I awakened, suddenly to the sound of Chris speaking again. His cadence and tone were strange. His voice was breathy and frantic, and held an edge of panic, “Stopstop- stop-stop-stop-stop-stop!” he said. Jonah’s cries stilled and I heard the side of the crib go back up . . . I lay there listening hard in the stillness and staring at the blackness of the ceiling. An uneasy feeling curled itself around my insides and tightened.
In the story “Wholesale,” a late-adolescent girl with addictive behaviors runs away from home and an alcoholic father. She becomes a drug-addicted young woman and allows men to sexually abuse her in return for her fix. The main character uses drugs and men use her. Akers probably added this story as an allegory-that for some women, attraction to abusive men is an addiction in itself.
The women protagonists in Mary Akers’s stories live in worlds dominated by imperfect men, but they are not perfect characters themselves since they chose to be who they are. They are controlled by “monsters,” but they have become monsters. Yes, they are victims of circumstance, but they are not quick to choose behavioral change or a way out when they are in cognitive dissonance. Akers sums up the collection in this quote from “Wholesale”: ” . . . life can be hell. But also that our choices keep us there, or free us from it, according to our actions.”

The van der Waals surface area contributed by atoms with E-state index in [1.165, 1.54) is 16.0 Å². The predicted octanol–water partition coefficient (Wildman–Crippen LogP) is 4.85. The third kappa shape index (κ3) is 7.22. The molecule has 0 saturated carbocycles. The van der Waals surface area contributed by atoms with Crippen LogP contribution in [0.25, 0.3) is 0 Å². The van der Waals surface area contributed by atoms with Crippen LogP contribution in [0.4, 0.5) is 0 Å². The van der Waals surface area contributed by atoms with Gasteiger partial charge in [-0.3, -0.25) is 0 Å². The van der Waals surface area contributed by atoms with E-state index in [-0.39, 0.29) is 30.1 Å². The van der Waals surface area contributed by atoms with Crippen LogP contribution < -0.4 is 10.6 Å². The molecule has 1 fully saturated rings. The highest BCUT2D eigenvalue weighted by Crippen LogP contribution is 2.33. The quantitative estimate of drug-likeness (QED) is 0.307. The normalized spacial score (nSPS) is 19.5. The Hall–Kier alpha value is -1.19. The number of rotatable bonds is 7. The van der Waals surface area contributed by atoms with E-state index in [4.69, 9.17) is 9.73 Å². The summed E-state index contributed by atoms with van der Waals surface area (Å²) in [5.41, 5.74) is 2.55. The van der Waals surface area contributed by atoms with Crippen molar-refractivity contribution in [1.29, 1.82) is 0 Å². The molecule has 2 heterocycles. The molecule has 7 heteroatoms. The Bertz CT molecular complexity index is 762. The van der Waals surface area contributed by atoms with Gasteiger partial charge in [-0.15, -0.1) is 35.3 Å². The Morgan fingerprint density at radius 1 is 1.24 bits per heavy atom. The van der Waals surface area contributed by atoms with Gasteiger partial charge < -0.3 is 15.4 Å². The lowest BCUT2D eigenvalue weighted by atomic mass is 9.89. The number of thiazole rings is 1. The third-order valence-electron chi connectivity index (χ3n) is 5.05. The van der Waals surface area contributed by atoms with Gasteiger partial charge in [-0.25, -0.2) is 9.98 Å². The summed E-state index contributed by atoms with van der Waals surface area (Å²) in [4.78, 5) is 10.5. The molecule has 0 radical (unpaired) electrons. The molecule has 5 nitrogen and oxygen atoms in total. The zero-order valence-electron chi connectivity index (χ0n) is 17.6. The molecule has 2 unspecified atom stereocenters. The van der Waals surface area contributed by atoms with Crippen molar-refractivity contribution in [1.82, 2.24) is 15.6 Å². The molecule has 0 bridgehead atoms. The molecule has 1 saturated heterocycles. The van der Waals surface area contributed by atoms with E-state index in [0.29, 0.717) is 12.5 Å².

Readers will empathize with this book because the “monster” lives inside all of us. Good people keep that monster in check. Readers will also relate to this book because everyone has had at least one bad relationship in his or her life, or gone through a rough period in his or her long-term relationship. Akers writes well-her dialogue and situations are realistic, she wastes no words, her metaphors are aptly used; she applies good hooks, good foreshowing, good character development; her stories are devastating, stark, not obvious; she has a large, non-pretentious vocabulary; she captures the voice of each character according to his or her socialization and education; she knows just what information is needed and which is not for the reader to comprehend the intent of the story; and she knows how to start and end a story. Group all of these strengths together, and the result is a writer who knows how to write a short story. Akers’s can be ranked with Proulx, Hemingway, Carver, and Cheever.
This book is available online at Press 53 at www.press53.com, and at Amazon.com. Akers maintains a Web site, www.maryakers.com, where her biography can be found, as well as a blog atwww.maryakers.blogspot.com.